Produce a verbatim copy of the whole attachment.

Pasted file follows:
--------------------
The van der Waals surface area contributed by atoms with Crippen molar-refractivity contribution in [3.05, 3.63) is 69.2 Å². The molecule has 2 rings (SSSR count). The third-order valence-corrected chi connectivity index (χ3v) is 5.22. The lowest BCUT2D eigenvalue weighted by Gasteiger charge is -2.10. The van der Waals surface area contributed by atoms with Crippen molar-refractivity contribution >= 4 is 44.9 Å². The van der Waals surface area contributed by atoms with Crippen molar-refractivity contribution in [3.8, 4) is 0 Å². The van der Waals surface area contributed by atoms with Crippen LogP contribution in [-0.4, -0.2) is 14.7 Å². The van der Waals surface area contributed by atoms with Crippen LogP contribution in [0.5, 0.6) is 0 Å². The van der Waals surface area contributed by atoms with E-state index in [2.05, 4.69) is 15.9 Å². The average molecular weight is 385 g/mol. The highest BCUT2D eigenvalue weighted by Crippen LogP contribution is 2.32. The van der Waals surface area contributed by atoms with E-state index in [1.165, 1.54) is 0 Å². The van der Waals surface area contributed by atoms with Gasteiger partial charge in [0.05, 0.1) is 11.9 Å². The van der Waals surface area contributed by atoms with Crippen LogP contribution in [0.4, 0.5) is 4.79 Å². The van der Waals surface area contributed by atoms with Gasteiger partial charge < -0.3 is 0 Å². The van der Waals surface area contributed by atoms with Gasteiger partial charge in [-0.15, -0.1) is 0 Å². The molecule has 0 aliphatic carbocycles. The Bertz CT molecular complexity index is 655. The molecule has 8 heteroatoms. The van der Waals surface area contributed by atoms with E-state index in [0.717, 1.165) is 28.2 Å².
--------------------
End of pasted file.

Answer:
The van der Waals surface area contributed by atoms with Crippen molar-refractivity contribution in [3.05, 3.63) is 69.2 Å². The molecule has 2 rings (SSSR count). The third-order valence-corrected chi connectivity index (χ3v) is 5.22. The lowest BCUT2D eigenvalue weighted by Gasteiger charge is -2.10. The van der Waals surface area contributed by atoms with Crippen molar-refractivity contribution >= 4 is 44.9 Å². The van der Waals surface area contributed by atoms with Crippen molar-refractivity contribution in [3.8, 4) is 0 Å². The van der Waals surface area contributed by atoms with Crippen LogP contribution in [-0.4, -0.2) is 14.7 Å². The van der Waals surface area contributed by atoms with Crippen LogP contribution in [0.5, 0.6) is 0 Å². The van der Waals surface area contributed by atoms with E-state index in [2.05, 4.69) is 15.9 Å². The average molecular weight is 385 g/mol. The highest BCUT2D eigenvalue weighted by Crippen LogP contribution is 2.32. The van der Waals surface area contributed by atoms with E-state index in [1.165, 1.54) is 0 Å². The van der Waals surface area contributed by atoms with Gasteiger partial charge in [0.05, 0.1) is 11.9 Å². The van der Waals surface area contributed by atoms with Crippen LogP contribution in [0.4, 0.5) is 4.79 Å². The van der Waals surface area contributed by atoms with Gasteiger partial charge < -0.3 is 0 Å². The van der Waals surface area contributed by atoms with Gasteiger partial charge in [-0.15, -0.1) is 0 Å². The molecule has 0 aliphatic carbocycles. The Bertz CT molecular complexity index is 655. The molecule has 8 heteroatoms. The van der Waals surface area contributed by atoms with E-state index in [0.717, 1.165) is 28.2 Å².